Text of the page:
COLUMBIA, S.C. — Messengers to the 189th annual meeting of the South Carolina Baptist Convention Nov. 10-11 passed two anti-gay resolutions against a repeal of the military’s “Don’t Ask, Don’t Tell” policy and the recent passage of LGBT-inclusive hate crimes legislation.
The first resolution said federal hate crimes legislation “could effectively kill the First Amendment freedom of speech by criminalizing any verbal opposition to homosexuals and/or their lifestyle.”
The Convention called upon its members to call their U.S. Senate and House members and ask them to repeal the new legislation, signed by President Obama at the end of October. It also reminded federal legislators “to
keep freedom of speech in our pulpits and the public square.”
The resolution also condemned anti-LGBT violence, asking all citizens “to avoid acts of hatred and violence toward lesbian, gay, bi-sexual, and transgendered persons and treat our fellow citizens with the kind of civility we would prefer to receive ourselves,” and asked “all believers to love and show compassion toward lesbian, gay, bi-sexual, and transgendered persons, sharing the Gospel of Jesus Christ, who is able to bring true freedom from error and to set free the captives of sin.”
The second resolution asked President Obama not to seek repeal of the “Don’t Ask, Don’t Tell” policy passed by Congress in 1993.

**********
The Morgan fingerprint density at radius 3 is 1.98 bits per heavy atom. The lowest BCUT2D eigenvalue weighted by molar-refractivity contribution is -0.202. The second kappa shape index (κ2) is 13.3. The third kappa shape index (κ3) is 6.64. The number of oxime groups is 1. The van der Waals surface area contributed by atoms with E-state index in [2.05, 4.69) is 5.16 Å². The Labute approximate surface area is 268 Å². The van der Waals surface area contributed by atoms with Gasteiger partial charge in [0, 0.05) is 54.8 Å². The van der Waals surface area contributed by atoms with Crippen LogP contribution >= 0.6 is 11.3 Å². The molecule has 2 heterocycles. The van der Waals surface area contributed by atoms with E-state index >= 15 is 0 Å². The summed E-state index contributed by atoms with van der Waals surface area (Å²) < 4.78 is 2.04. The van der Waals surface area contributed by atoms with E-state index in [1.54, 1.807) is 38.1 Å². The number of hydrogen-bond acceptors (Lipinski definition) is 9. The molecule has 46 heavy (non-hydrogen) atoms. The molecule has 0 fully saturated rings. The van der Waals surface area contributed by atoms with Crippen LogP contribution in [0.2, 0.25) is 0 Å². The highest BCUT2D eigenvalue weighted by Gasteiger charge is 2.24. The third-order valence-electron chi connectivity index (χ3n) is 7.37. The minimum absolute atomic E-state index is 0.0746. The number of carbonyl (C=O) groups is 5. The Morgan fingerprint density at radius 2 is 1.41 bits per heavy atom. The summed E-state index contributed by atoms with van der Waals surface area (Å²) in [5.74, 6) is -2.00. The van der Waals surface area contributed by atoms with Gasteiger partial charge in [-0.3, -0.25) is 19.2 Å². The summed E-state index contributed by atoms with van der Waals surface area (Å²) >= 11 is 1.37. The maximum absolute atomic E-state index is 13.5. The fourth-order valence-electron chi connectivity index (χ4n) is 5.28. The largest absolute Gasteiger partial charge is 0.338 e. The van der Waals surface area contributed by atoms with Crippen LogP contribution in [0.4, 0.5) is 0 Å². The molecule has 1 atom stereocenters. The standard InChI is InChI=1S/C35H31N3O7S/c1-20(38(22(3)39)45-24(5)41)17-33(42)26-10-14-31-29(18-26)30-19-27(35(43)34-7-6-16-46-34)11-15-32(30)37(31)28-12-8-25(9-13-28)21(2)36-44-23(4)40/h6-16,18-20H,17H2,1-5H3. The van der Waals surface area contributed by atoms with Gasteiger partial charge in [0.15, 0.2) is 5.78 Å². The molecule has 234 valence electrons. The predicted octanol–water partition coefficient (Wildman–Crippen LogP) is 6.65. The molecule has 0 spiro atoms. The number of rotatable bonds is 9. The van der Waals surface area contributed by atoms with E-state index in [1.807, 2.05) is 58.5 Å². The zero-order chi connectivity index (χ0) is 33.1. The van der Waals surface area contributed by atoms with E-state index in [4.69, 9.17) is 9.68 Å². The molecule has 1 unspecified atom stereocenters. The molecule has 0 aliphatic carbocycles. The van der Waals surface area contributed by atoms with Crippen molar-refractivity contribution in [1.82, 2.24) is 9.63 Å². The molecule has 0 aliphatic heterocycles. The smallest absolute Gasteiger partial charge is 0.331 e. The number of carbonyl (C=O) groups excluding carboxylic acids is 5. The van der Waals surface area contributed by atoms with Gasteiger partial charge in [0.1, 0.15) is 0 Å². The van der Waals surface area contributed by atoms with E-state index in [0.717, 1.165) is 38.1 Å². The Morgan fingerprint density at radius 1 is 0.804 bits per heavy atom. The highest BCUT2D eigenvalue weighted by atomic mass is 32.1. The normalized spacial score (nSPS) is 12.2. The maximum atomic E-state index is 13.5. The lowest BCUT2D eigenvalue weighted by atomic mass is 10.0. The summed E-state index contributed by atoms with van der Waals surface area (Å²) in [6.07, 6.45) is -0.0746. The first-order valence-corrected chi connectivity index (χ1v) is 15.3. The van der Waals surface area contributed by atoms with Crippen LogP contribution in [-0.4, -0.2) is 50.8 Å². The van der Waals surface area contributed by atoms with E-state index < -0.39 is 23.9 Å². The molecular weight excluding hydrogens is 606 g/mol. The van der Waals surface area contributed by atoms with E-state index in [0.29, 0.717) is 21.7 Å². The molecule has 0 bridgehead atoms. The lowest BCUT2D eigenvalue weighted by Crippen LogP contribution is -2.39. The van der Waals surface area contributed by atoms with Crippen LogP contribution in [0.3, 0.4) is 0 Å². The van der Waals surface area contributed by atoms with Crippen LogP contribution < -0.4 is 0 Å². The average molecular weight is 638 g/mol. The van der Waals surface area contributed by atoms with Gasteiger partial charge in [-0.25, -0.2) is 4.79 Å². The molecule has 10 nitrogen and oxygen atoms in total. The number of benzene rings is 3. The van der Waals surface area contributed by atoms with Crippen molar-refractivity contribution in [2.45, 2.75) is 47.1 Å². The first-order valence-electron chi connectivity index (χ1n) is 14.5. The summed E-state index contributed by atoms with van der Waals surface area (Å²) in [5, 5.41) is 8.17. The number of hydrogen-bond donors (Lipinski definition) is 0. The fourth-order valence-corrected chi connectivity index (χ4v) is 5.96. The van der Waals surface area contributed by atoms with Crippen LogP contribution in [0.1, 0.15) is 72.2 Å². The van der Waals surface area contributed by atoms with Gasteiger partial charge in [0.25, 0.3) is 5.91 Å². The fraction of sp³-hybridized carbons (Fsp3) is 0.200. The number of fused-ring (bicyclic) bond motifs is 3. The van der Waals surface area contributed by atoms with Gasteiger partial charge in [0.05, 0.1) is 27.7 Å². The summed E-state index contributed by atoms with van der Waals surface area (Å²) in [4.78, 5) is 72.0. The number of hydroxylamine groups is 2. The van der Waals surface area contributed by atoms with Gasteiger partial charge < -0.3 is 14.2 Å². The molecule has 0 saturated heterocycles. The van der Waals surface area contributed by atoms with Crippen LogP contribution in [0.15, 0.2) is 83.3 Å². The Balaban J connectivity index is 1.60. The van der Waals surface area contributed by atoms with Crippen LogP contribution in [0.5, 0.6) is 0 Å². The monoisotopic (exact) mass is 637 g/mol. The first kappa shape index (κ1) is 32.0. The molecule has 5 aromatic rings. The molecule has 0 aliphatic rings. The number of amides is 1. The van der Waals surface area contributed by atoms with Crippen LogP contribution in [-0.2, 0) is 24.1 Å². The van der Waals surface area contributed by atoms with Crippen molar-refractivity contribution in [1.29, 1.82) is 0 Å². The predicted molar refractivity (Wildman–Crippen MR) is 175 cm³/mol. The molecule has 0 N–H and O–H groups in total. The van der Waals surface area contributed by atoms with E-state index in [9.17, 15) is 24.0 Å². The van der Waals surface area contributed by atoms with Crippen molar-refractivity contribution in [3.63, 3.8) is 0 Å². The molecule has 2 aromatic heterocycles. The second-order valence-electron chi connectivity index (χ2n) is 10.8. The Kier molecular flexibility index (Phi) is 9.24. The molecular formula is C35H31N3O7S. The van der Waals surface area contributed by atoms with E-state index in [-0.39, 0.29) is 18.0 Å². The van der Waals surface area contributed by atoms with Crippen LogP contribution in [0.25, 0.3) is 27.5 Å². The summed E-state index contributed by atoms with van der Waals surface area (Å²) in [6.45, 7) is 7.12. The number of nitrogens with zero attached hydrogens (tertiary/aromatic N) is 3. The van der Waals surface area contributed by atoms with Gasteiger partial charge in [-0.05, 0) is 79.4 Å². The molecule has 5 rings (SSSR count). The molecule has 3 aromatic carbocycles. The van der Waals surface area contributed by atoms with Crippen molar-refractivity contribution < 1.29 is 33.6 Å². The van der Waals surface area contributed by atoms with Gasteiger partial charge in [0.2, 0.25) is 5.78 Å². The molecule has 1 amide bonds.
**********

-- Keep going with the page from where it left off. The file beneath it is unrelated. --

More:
Vote tallies were not readily available.
Let’s offset this discouraging report with the good news that the gay-affirming International Christian Community Churches, based in Asheville, had a successful convocation in Greenville S.C. Nov. 6-8. About 70 people from 7 small churches, mostly in the Carolinas, gathered to celebrate that “God’s kingdom is breaking forth” for gay people and everyone else. This was another example of the diversity that is growing within the Christian faith; there are now about 5,000+ local churches welcoming gay people in North America. Please don’t think the Southern Baptists are the only ones who can define what it means to be Christian. A highlight of the conference was the screening of the indie film, “Veritas: Gay in God’s Army,” by Talmadge Heyward, of Asheville. His powerful film presents the stories of several LGBT people who overcame rejection by their families and recovered their self-esteem through their faith. The film, scheduled for a Bravo showing next year, is available now to local churches, and I strongly recommend it.
Preventing the government from fighting hate crimes against law-abiding, taxpaying, gay Americans is NOT “treating our fellow citizens with the kind of civility we would want to receive ourselves.” If the government refused to do anything about hate crimes against Southern Baptists, how loud would we hear these same people screaming for intervention? It’s sad and abhorrent that many South Carolina Southern Baptists are so pro-hate crimes that they refuse to help fight them and prefer to pretend like their refusal is “love.”
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